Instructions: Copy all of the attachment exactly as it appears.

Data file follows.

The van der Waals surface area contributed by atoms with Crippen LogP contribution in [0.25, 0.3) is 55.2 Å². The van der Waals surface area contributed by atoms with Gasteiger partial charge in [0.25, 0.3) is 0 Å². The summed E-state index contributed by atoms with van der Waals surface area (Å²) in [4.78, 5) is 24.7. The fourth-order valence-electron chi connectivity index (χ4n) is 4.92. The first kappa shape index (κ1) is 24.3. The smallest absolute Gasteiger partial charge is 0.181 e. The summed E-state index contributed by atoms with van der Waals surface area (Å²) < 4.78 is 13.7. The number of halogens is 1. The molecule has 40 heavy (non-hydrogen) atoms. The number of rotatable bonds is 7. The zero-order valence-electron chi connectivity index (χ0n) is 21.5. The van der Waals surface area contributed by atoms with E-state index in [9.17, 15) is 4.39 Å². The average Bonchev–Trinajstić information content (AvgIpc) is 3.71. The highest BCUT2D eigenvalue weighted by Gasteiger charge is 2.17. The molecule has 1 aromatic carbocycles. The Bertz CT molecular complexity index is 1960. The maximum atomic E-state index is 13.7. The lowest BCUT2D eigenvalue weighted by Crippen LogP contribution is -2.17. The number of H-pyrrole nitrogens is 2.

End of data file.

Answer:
The van der Waals surface area contributed by atoms with Crippen LogP contribution in [0.25, 0.3) is 55.2 Å². The van der Waals surface area contributed by atoms with Gasteiger partial charge in [0.25, 0.3) is 0 Å². The summed E-state index contributed by atoms with van der Waals surface area (Å²) in [4.78, 5) is 24.7. The fourth-order valence-electron chi connectivity index (χ4n) is 4.92. The first kappa shape index (κ1) is 24.3. The smallest absolute Gasteiger partial charge is 0.181 e. The summed E-state index contributed by atoms with van der Waals surface area (Å²) < 4.78 is 13.7. The number of halogens is 1. The molecule has 40 heavy (non-hydrogen) atoms. The number of rotatable bonds is 7. The zero-order valence-electron chi connectivity index (χ0n) is 21.5. The van der Waals surface area contributed by atoms with E-state index in [9.17, 15) is 4.39 Å². The average Bonchev–Trinajstić information content (AvgIpc) is 3.71. The highest BCUT2D eigenvalue weighted by Gasteiger charge is 2.17. The molecule has 1 aromatic carbocycles. The Bertz CT molecular complexity index is 1960. The maximum atomic E-state index is 13.7. The lowest BCUT2D eigenvalue weighted by Crippen LogP contribution is -2.17. The number of H-pyrrole nitrogens is 2.